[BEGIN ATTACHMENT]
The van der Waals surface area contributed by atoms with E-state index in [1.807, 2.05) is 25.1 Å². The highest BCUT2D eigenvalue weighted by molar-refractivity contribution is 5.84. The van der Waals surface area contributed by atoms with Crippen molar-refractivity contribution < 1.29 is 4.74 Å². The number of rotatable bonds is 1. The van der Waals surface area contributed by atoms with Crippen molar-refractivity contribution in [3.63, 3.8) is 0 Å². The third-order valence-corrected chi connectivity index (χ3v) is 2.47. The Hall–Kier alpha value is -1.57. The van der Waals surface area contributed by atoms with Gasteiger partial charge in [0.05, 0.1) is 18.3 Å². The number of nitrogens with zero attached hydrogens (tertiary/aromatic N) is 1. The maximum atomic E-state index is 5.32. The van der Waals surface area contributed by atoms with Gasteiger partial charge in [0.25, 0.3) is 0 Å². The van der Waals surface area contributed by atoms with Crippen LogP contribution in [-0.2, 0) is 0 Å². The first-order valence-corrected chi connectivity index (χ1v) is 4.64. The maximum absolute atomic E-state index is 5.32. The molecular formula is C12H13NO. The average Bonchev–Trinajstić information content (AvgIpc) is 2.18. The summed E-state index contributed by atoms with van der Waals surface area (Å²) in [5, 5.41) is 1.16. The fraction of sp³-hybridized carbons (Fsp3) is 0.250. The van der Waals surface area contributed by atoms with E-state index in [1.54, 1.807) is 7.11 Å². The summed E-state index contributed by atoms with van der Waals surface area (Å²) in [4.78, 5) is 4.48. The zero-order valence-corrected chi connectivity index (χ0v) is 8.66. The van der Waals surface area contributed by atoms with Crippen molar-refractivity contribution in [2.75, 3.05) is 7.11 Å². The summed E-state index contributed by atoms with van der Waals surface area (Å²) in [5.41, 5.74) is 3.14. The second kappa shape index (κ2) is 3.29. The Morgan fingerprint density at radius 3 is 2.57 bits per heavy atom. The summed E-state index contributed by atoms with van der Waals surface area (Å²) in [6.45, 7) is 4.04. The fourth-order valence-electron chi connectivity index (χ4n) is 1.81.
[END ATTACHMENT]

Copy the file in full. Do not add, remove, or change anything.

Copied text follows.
The van der Waals surface area contributed by atoms with E-state index in [1.807, 2.05) is 25.1 Å². The highest BCUT2D eigenvalue weighted by molar-refractivity contribution is 5.84. The van der Waals surface area contributed by atoms with Crippen molar-refractivity contribution < 1.29 is 4.74 Å². The number of rotatable bonds is 1. The van der Waals surface area contributed by atoms with Crippen molar-refractivity contribution in [3.63, 3.8) is 0 Å². The third-order valence-corrected chi connectivity index (χ3v) is 2.47. The Hall–Kier alpha value is -1.57. The van der Waals surface area contributed by atoms with Gasteiger partial charge in [0.05, 0.1) is 18.3 Å². The number of nitrogens with zero attached hydrogens (tertiary/aromatic N) is 1. The maximum atomic E-state index is 5.32. The van der Waals surface area contributed by atoms with Gasteiger partial charge in [0.25, 0.3) is 0 Å². The van der Waals surface area contributed by atoms with Crippen LogP contribution in [-0.2, 0) is 0 Å². The first-order valence-corrected chi connectivity index (χ1v) is 4.64. The maximum absolute atomic E-state index is 5.32. The molecular formula is C12H13NO. The average Bonchev–Trinajstić information content (AvgIpc) is 2.18. The summed E-state index contributed by atoms with van der Waals surface area (Å²) in [5, 5.41) is 1.16. The fraction of sp³-hybridized carbons (Fsp3) is 0.250. The van der Waals surface area contributed by atoms with E-state index in [1.54, 1.807) is 7.11 Å². The summed E-state index contributed by atoms with van der Waals surface area (Å²) in [4.78, 5) is 4.48. The zero-order valence-corrected chi connectivity index (χ0v) is 8.66. The van der Waals surface area contributed by atoms with Crippen molar-refractivity contribution in [2.75, 3.05) is 7.11 Å². The summed E-state index contributed by atoms with van der Waals surface area (Å²) in [5.41, 5.74) is 3.14. The second kappa shape index (κ2) is 3.29. The Morgan fingerprint density at radius 3 is 2.57 bits per heavy atom. The summed E-state index contributed by atoms with van der Waals surface area (Å²) in [6.45, 7) is 4.04. The fourth-order valence-electron chi connectivity index (χ4n) is 1.81.